At stage 405, it is determined whether the user wishes to retrieve prior readings or perform a current reading. If the user desires to retrieve prior readings the process flows to stage 407 a, whereat the kiosk contacts a server over a network or other link to retrieve the requested readings. During this time, at stage 407 b, the kiosk displays an audio/video advertisement to the user. After the advertisement has played, the kiosk presents the requested readings to the user at stage 409 and returns to stage 403.
If at stage 405 it is determined that the user wishes to perform a current reading, the process flows to stage 411, whereat the user is instructed to prepare for the test, i.e., by placing their arm in the cuff, sitting appropriately on the scale/seat, gripping a handle in a specific location etc. At stage 413 a, the test begins. Concurrently in stage 413 b, the kiosk presents an audio/video advertisement to the user. After the advertisement has played, the kiosk presents the requested readings to the user at stage 409 and returns to stage 403.
At stage 503, the kiosk optionally presents a waiver to the user. This may in addition to or in lieu of a waiver signed when the user first received their card. At stage 505, it is determined whether the user has accepted or rejected the waiver. If the user has rejected the waiver, the process flows to stage 507, wherein whereat the user is instructed to prepare for the test. At stage 509, the kiosk performs the requested test and presents the results in stage 511.
If it is determined at stage 505 that the user has accepted the waiver, the process flows to stage 513, whereat the user is instructed to prepare for the test. At stage 515, the kiosk performs the requested test and presents the results in stage 517. However, in addition, from stage 515, the kiosk at stage 519 transfers the user information (i.e., name, address, demographics, etc.) to a server, where similar data from other users of the same or different kiosks is collected. Optionally, the data is temporarily stored locally and sent in batches to the server. From stage 519, the server transfers the collected data to a purchaser storage unit, e.g., another server or other computer-readable medium associated with a purchaser of the collected data.
As discussed herein, video may comprise downloaded and/or streaming video, animation, etc, and may be accompanied by sound and/or other sensory information. All references cited herein are hereby incorporated by reference to the same extent as if each reference were individually and specifically indicated to be incorporated by reference and were set forth in its entirety herein.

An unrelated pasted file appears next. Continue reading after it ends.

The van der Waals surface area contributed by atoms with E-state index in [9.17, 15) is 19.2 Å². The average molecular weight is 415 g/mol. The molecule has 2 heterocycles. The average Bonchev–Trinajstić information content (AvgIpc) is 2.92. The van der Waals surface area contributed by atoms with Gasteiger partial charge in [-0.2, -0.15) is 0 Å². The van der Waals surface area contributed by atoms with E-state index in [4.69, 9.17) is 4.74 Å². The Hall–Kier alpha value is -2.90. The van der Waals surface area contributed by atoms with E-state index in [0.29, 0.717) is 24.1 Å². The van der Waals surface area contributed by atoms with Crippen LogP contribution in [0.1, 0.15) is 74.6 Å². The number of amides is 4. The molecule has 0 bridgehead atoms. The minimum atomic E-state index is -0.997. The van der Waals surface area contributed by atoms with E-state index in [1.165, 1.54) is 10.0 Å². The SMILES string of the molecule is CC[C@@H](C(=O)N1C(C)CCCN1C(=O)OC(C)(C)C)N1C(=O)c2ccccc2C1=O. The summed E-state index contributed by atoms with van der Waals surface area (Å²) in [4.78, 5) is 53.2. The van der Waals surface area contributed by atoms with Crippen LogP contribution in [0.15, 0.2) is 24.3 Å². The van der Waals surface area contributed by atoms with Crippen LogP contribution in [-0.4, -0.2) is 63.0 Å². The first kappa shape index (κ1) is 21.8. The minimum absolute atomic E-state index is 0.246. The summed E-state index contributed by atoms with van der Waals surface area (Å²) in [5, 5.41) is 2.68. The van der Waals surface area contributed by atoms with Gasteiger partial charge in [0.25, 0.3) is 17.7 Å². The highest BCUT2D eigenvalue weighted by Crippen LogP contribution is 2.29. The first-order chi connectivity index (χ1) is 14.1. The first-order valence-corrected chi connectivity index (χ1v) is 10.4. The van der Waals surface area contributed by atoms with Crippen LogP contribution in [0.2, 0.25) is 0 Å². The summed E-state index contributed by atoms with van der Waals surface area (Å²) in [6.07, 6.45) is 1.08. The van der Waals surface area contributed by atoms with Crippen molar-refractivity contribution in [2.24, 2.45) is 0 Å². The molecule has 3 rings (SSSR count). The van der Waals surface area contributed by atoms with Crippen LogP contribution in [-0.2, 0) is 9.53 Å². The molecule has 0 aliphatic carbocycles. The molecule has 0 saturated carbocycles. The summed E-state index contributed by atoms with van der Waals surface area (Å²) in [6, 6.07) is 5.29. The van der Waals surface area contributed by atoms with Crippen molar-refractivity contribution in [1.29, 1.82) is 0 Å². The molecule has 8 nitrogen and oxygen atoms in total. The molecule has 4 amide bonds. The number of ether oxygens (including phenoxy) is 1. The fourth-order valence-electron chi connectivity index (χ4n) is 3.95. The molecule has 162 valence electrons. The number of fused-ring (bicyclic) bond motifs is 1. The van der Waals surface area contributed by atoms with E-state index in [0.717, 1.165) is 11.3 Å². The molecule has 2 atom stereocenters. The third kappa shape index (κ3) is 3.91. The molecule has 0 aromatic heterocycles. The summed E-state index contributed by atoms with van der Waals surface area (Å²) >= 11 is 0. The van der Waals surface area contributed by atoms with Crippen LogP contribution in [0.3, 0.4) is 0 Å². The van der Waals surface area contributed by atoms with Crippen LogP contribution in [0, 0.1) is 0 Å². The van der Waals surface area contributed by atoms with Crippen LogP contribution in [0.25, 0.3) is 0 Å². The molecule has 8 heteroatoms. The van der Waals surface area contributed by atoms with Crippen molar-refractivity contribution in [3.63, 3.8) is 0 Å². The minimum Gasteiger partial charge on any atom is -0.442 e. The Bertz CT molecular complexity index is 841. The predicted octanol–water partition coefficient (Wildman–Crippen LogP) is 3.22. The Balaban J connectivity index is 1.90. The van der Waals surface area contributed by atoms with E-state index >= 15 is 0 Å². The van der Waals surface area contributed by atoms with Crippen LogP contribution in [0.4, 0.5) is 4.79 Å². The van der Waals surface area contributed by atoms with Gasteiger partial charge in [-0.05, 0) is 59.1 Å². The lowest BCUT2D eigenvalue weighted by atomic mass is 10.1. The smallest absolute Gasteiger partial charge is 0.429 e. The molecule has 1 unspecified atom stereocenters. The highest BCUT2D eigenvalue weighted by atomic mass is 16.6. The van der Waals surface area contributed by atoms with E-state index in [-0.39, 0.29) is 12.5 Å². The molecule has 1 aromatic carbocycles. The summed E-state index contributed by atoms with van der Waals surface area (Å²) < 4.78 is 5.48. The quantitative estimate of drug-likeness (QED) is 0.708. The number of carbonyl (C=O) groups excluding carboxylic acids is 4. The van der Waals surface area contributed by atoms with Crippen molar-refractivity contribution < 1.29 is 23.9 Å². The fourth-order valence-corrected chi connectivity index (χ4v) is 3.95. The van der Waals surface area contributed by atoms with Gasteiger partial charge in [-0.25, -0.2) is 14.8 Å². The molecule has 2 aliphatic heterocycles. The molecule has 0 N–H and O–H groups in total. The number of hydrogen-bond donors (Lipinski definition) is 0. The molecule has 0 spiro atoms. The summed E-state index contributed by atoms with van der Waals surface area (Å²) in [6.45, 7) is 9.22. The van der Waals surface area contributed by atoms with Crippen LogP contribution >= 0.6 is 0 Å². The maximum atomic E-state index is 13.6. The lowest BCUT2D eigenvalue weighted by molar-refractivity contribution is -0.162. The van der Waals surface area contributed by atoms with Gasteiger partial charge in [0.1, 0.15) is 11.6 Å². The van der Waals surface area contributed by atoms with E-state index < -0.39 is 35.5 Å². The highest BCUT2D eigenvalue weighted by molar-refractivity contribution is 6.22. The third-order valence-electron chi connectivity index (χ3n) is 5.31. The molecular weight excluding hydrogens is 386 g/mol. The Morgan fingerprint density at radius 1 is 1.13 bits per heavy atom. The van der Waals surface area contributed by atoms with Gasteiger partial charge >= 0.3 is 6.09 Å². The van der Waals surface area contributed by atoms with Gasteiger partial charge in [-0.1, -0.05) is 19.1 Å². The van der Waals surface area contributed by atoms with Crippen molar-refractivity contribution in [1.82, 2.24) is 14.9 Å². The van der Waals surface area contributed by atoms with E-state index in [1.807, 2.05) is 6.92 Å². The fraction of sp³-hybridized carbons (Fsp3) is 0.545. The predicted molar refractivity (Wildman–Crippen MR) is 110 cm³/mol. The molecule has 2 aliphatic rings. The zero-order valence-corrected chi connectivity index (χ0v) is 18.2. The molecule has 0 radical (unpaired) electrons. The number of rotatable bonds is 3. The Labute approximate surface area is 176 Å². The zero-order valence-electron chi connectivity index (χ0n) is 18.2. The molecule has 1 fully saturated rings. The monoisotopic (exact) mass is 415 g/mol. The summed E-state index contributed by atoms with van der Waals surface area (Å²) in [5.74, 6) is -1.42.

The use of the terms “a” and “an” and “the” and similar referents in the context of describing the invention (especially in the context of the following claims) are to be construed to cover both the singular and the plural, unless otherwise indicated herein or clearly contradicted by context. The terms “comprising,” “having,” “including,” and “containing” are to be construed as open-ended terms (i.e., meaning “including, but not limited to,”) unless otherwise noted. Recitation of ranges of values herein are merely intended to serve as a shorthand method of referring individually to each separate value falling within the range, unless otherwise indicated herein, and each separate value is incorporated into the specification as if it were individually recited herein. All methods described herein can be performed in any suitable order unless otherwise indicated herein or otherwise clearly contradicted by context. The use of any and all examples, or exemplary language (e.g., “such as”) provided herein, is intended merely to better illuminate the invention and does not pose a limitation on the scope of the invention unless otherwise claimed. No language in the specification should be construed as indicating any non-claimed element as essential to the practice of the invention.
Preferred embodiments of this invention are described herein, including the best mode known to the inventors for carrying out the invention. Variations of those preferred embodiments may become apparent to those of ordinary skill in the art upon reading the foregoing description. The inventors expect skilled artisans to employ such variations as appropriate, and the inventors intend for the invention to be practiced otherwise than as specifically described herein. Accordingly, this invention includes all modifications and equivalents of the subject matter recited in the claims appended hereto as permitted by applicable law. Moreover, any combination of the above-described elements in all possible variations thereof is encompassed by the invention unless otherwise indicated herein or otherwise clearly contradicted by context.
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|U.S. Classification||600/300, 455/466, 705/2|
|International Classification||A61B5/00, G06Q50/00, H04W4/16|
|Cooperative Classification||G06K9/00362, G01G19/50, G06F19/322, A61B5/0002, G06Q50/22, A61B5/6824|
|European Classification||A61B5/00B, G06Q50/22|